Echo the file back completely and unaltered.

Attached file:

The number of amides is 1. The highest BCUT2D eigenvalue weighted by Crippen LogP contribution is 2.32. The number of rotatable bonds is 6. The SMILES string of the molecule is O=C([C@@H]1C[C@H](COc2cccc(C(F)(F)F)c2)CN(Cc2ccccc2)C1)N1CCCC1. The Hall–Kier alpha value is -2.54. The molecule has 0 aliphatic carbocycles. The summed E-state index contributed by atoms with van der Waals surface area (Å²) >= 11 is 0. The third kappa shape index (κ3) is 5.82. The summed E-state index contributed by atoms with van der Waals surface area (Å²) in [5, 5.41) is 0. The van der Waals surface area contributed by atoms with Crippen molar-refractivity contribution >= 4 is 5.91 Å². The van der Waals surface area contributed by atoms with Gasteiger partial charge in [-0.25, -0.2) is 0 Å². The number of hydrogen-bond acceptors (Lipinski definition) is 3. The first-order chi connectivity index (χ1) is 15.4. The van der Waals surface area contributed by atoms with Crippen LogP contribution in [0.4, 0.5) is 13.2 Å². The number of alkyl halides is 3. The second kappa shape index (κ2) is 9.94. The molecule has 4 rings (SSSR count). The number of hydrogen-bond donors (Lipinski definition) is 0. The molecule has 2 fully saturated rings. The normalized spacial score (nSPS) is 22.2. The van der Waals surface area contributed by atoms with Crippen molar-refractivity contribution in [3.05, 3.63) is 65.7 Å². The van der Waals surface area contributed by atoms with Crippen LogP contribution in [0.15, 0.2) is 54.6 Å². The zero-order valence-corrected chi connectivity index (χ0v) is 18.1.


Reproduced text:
The number of amides is 1. The highest BCUT2D eigenvalue weighted by Crippen LogP contribution is 2.32. The number of rotatable bonds is 6. The SMILES string of the molecule is O=C([C@@H]1C[C@H](COc2cccc(C(F)(F)F)c2)CN(Cc2ccccc2)C1)N1CCCC1. The Hall–Kier alpha value is -2.54. The molecule has 0 aliphatic carbocycles. The summed E-state index contributed by atoms with van der Waals surface area (Å²) >= 11 is 0. The third kappa shape index (κ3) is 5.82. The summed E-state index contributed by atoms with van der Waals surface area (Å²) in [5, 5.41) is 0. The van der Waals surface area contributed by atoms with Crippen molar-refractivity contribution >= 4 is 5.91 Å². The van der Waals surface area contributed by atoms with Gasteiger partial charge in [-0.25, -0.2) is 0 Å². The number of hydrogen-bond acceptors (Lipinski definition) is 3. The first-order chi connectivity index (χ1) is 15.4. The van der Waals surface area contributed by atoms with Crippen LogP contribution in [0.4, 0.5) is 13.2 Å². The number of alkyl halides is 3. The second kappa shape index (κ2) is 9.94. The molecule has 4 rings (SSSR count). The number of hydrogen-bond donors (Lipinski definition) is 0. The molecule has 2 fully saturated rings. The normalized spacial score (nSPS) is 22.2. The van der Waals surface area contributed by atoms with Crippen molar-refractivity contribution in [3.05, 3.63) is 65.7 Å². The van der Waals surface area contributed by atoms with Crippen LogP contribution in [0.15, 0.2) is 54.6 Å². The zero-order valence-corrected chi connectivity index (χ0v) is 18.1.